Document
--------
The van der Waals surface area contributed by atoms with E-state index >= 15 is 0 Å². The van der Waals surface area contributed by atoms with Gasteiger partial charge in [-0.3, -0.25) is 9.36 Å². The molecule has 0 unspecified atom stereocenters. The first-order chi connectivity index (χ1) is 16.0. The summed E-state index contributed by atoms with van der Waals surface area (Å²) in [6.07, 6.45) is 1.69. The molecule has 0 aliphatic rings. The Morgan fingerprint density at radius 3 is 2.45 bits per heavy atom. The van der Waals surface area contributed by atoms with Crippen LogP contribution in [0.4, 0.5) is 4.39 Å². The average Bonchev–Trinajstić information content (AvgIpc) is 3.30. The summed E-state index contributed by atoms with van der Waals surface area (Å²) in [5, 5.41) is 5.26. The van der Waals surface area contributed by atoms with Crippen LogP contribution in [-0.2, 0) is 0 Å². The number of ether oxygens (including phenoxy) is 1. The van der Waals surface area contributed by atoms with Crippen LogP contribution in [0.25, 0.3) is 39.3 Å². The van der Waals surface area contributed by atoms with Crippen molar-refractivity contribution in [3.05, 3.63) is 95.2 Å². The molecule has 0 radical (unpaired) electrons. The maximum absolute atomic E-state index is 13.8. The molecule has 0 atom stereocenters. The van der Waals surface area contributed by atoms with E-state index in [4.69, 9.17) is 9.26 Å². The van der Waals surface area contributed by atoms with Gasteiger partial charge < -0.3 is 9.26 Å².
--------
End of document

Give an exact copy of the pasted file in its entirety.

The van der Waals surface area contributed by atoms with E-state index >= 15 is 0 Å². The van der Waals surface area contributed by atoms with Gasteiger partial charge in [-0.3, -0.25) is 9.36 Å². The molecule has 0 unspecified atom stereocenters. The first-order chi connectivity index (χ1) is 16.0. The summed E-state index contributed by atoms with van der Waals surface area (Å²) in [6.07, 6.45) is 1.69. The molecule has 0 aliphatic rings. The Morgan fingerprint density at radius 3 is 2.45 bits per heavy atom. The van der Waals surface area contributed by atoms with Crippen LogP contribution in [0.4, 0.5) is 4.39 Å². The average Bonchev–Trinajstić information content (AvgIpc) is 3.30. The summed E-state index contributed by atoms with van der Waals surface area (Å²) in [5, 5.41) is 5.26. The van der Waals surface area contributed by atoms with Crippen LogP contribution in [-0.2, 0) is 0 Å². The number of ether oxygens (including phenoxy) is 1. The van der Waals surface area contributed by atoms with Crippen LogP contribution in [0.25, 0.3) is 39.3 Å². The van der Waals surface area contributed by atoms with Crippen molar-refractivity contribution in [3.05, 3.63) is 95.2 Å². The molecule has 0 radical (unpaired) electrons. The maximum absolute atomic E-state index is 13.8. The molecule has 0 atom stereocenters. The van der Waals surface area contributed by atoms with E-state index in [4.69, 9.17) is 9.26 Å². The van der Waals surface area contributed by atoms with Gasteiger partial charge < -0.3 is 9.26 Å².